Ask Nahko, Trevor Hall, Mike Love, (or pretty much any other contemporary artist blending reggae, folk, and hip-hop) who they have mad respect for- and one name will invariably turn up continuously: Tubby Love. He may not yet be headlining music festivals and young yoga-loving college girls may not be broadcasting his name on their tank tops- but I’m not sure Tubby cares that much anyway. He’s probably off in the Hawaiian mountains planting fruit seeds. But the man is truly one of the best musicians out there today, with a deep appreciation for reggae music without losing any of the folk and pop influences he grew up on. His vocals seamlessly progress from rapping to yodeling, chanting to balladeering.
On Waves (self-released, 2017), the message is simple: love all and walk lightly. At times throughout the album, Tubby seems possessed by ancestral spirits; at times, he’s political, speaking globally, while at others he shares deep insight into his own journey from a 90’s kid into someone conscious of his actions and words. Waves excels at being both danceable and meditative; it is both organically timeless and potently timely.
Waves is not flawless, though. Sadly, the album peaks at the start and continues to become less original and dynamic as it progresses, but that’s okay. Even the somewhat passive final track, “Go”, is beautiful. “I’m off on my great adventure,” he offers; “Well, I’ll take a piece of you with me/ so when I go I never really leave.” The lushness of his poetry can easily get lost in the simplicity of the guitar pattern.
“Chant Up Zion” features Tubby’s good friend Trevor Hall. Tubby often interweaves beatboxing with instrumentation, and does so here, creating a hip-hop song that someone could recreate easily over a campfire. The song articulates Tubby’s personality, (if you’ve ever met him in person you’d know he IS his music): “No more chanting down Babylon,” he pleads, claiming this is too much like complaining; “I’m going to chant up Zion,” he suggests an optimistic alternative. Trevor’s appearance is always welcome, although next to Tubby it becomes clear just how varied Love’s melodies and word choices are.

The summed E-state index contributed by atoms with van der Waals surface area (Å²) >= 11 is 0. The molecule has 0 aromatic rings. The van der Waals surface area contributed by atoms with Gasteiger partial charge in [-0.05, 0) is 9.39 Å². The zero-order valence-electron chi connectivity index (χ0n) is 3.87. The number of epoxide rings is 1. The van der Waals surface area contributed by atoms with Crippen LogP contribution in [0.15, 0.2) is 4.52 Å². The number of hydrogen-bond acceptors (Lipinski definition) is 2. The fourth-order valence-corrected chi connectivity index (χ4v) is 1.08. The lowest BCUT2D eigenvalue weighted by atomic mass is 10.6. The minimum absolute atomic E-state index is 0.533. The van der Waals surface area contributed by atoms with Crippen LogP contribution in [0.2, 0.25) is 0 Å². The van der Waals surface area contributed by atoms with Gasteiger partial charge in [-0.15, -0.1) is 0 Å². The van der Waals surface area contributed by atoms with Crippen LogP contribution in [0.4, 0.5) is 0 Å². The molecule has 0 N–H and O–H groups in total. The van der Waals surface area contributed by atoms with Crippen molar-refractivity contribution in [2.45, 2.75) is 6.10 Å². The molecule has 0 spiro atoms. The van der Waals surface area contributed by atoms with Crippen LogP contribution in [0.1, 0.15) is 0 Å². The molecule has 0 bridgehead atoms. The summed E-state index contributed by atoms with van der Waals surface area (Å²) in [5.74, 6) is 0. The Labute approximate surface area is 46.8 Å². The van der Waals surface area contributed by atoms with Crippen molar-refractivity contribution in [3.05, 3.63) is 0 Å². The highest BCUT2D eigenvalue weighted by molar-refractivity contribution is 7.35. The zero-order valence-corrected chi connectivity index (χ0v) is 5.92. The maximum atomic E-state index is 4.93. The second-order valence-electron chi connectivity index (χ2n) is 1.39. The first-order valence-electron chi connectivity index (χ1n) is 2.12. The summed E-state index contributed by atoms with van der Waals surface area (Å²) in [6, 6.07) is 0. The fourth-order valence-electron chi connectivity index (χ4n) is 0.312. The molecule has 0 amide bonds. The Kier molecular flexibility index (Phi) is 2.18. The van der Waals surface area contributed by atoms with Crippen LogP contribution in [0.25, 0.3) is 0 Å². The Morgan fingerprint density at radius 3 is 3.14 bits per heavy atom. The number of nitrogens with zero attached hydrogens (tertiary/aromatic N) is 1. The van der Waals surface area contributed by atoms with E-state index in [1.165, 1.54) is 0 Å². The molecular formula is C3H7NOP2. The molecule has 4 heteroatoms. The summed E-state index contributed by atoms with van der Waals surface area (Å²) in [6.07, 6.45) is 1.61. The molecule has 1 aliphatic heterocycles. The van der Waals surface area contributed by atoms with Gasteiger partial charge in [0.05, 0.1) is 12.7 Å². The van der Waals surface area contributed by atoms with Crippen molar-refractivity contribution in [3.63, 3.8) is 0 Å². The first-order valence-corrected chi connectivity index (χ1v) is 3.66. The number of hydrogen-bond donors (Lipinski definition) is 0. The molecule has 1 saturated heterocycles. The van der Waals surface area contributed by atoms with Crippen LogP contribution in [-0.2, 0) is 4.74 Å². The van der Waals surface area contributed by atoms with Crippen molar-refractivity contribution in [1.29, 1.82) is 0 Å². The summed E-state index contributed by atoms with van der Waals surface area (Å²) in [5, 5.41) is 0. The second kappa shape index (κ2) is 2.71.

Yet “Everything Is Music” takes home grand prize for the sing-along anthem of the summer, a magical use of pop and hip-hop but holding on to the message in the way Michael Franti perfected a decade ago. Similarly, “Keep the Oil in The Ground” doesn’t subtly call out the Man. Featuring life partner Amber Lily, the song unites two voices where the pain and fear shines through the recording. “This land is not for sale,” Tubby argues. “Standing Rock is not for sale.”
Waves starts with the quintessential Tubby track. “You Are More Than Enough” is rich with his impressive vocal harmonies, roots reggae riddims, and Tubby suggesting, “Nobody is watching you/ so go and be yourself,” adding, “Even if they’re watching you/ go and be yourself.” Sometimes the songs on the album sound like they’re echoing too many influences at once, but “You Are More Than Enough” is unmistakably Tubby Love.
Yes, the album is fairly hippie-dippy, but let’s get real: we need more of this in the world these days. How refreshing to have an artist wearing no masks, taking little and giving so much. How wonderful to have an artist unforgivingly call out the politicians and forgivingly call everyone together.
Waves is good, man. Really, really good- the kind of album where you find yourself stopping whatever it is you’re doing, just to listen with complete attention.